Monday, December 22, 2003
A very brief post. The yearly holiday season is upon us. So whilst I've ben beaviering away on PERL scripts for stripping files (it went well) I've been getting tied up in holiday dooberries. Not only that, but this is my last post...no, i'm not giving up...for some time.
As you well know, I'm not one for discussing my personal life, but I will say it's been a tough year. I'm very much looking forward to the next stage of my life, and I am starting it with a holiday. Not just over christmas, but beyond into the new year.
In fact, the next you'll hear from me will probably be after my come back meeting on Thursday 22nd January.
"But blogging is on-line...you can do it anywhere!" I'm sure you are insisting. And you'd be right, only since I won't be working, and this blog is about my work, I can't promise anything.
Anyway, time to dash. Thanks for reading my blog, you've been a great help, and I hope you will all come back in the new year.
Thursday, December 11, 2003
Notes from a normal Joe
So, let's see if I can remember all the things I wanted to say.
First, I was in Blackwells, and saw that the Salam Pax, the Baghdad Blogger has a book out. Actually, it seems to be the transcription of his actually blog for about a year. Which is of great interest to anyone interested in the evolution of the 'blogosphere' or whatever your preferred term is. Diaries have been published for years...but this might be the first journal blog to be published. That's cool. I also need to look more closely at it to see how they dealt with the printing of links.
What else? Well, i know how to indent my post text, as you can see (I hope). However, since my title is still part of the text it is also indented. I'm not quite sure what to do about that right now, so i've taken the rather simple, individual post specific path of using the <BLOCKQUOTE> tag. I'll have a look once I post, but i'm sure there must be a better way of doing it.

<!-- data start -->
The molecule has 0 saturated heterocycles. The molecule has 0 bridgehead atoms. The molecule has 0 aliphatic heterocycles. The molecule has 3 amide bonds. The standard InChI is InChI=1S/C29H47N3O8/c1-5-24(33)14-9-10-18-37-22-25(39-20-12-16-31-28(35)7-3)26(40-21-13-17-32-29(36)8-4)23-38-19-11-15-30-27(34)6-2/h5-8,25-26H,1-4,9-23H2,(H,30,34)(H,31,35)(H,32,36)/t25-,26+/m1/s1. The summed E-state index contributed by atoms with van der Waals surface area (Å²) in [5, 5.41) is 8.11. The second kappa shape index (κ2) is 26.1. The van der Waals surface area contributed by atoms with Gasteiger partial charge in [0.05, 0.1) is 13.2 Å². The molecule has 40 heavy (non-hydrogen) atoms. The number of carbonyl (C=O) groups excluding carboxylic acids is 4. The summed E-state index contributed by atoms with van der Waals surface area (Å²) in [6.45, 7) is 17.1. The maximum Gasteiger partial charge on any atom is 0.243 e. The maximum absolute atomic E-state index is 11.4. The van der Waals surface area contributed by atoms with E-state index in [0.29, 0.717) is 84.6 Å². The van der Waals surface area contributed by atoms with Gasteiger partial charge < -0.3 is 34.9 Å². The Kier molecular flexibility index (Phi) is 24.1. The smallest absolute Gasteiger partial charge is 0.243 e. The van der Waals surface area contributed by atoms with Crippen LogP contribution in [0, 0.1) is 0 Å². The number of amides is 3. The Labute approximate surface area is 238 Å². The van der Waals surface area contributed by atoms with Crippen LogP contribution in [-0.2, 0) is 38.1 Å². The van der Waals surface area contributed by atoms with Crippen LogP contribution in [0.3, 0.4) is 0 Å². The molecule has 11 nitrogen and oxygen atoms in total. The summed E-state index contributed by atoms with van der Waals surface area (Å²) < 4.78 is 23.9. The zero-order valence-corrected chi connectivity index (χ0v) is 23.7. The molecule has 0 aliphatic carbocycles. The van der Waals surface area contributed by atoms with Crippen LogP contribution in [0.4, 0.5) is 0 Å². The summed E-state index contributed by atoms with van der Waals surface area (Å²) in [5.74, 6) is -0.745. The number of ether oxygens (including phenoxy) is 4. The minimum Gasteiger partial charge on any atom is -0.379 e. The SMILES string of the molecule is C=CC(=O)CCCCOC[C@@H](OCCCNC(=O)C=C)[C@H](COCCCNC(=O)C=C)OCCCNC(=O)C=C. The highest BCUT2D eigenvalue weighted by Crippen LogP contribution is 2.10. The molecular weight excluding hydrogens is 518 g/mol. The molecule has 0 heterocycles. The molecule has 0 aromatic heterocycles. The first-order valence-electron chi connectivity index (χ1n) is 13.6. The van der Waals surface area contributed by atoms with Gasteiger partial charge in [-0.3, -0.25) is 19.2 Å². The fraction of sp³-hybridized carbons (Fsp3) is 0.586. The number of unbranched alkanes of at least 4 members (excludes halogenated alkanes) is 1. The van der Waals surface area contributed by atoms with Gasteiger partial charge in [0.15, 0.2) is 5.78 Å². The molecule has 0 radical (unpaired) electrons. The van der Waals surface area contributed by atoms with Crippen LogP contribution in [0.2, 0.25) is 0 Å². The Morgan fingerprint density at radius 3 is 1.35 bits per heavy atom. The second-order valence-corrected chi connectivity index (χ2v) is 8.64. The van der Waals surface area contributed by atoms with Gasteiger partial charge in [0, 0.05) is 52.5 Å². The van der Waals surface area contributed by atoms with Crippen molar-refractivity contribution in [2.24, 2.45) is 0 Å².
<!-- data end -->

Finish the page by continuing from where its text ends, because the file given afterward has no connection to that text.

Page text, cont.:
Oh that was of vague interest: a couple more people have done my experiment this last week. Apparently they both found me from searching for blog research. Which of course, I do. It all came as bit of a surprise.
I think there was more, but I'm quite excited to have a look ath the layout of this post, so i'll be back later with more.
Tuesday, December 09, 2003
An ickle updateSo let's try out this whole small update thing. Guess who's computer messed up yesterday.
That's right. Mine.
It might have been my own fault for once however. I was using a graphics package, and it kept giving me an error message which basically said:
cannot open swap file, something bad will happen soon
i mean what is that supposed to mean?! Who is going to believe an error message like that. Well, I should have.
Things seem to be ok now, bar the fact that I've lost my toolbar. Not quite sure where it's gone, but since everything else is working (or appears to be) I'll leave that in the capable hands of our support team.